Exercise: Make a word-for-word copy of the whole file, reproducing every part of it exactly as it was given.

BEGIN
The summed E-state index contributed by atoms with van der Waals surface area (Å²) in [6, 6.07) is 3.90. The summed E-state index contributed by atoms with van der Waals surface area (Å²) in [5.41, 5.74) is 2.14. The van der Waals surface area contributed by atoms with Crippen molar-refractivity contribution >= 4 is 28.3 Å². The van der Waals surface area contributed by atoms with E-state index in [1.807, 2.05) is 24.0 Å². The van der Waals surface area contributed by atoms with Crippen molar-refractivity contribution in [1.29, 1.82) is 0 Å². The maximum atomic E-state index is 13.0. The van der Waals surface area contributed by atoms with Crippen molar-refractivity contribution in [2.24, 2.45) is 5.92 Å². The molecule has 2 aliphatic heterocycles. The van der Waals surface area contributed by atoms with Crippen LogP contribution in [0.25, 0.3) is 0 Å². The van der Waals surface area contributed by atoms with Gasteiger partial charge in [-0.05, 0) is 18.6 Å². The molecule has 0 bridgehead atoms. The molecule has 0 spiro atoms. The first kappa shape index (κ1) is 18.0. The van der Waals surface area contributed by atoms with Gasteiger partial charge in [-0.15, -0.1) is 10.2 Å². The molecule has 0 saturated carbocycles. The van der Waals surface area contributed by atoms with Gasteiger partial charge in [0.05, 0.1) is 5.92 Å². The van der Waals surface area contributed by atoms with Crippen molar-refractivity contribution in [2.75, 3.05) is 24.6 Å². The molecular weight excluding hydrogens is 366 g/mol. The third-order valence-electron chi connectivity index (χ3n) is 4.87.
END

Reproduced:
The summed E-state index contributed by atoms with van der Waals surface area (Å²) in [6, 6.07) is 3.90. The summed E-state index contributed by atoms with van der Waals surface area (Å²) in [5.41, 5.74) is 2.14. The van der Waals surface area contributed by atoms with Crippen molar-refractivity contribution >= 4 is 28.3 Å². The van der Waals surface area contributed by atoms with E-state index in [1.807, 2.05) is 24.0 Å². The van der Waals surface area contributed by atoms with Crippen molar-refractivity contribution in [1.29, 1.82) is 0 Å². The maximum atomic E-state index is 13.0. The van der Waals surface area contributed by atoms with Crippen molar-refractivity contribution in [2.24, 2.45) is 5.92 Å². The molecule has 2 aliphatic heterocycles. The van der Waals surface area contributed by atoms with Crippen LogP contribution in [0.25, 0.3) is 0 Å². The van der Waals surface area contributed by atoms with Gasteiger partial charge in [-0.05, 0) is 18.6 Å². The molecule has 0 bridgehead atoms. The molecule has 0 spiro atoms. The first kappa shape index (κ1) is 18.0. The van der Waals surface area contributed by atoms with Gasteiger partial charge in [-0.15, -0.1) is 10.2 Å². The molecule has 0 saturated carbocycles. The van der Waals surface area contributed by atoms with Gasteiger partial charge in [0.05, 0.1) is 5.92 Å². The van der Waals surface area contributed by atoms with Crippen molar-refractivity contribution in [2.75, 3.05) is 24.6 Å². The molecular weight excluding hydrogens is 366 g/mol. The third-order valence-electron chi connectivity index (χ3n) is 4.87.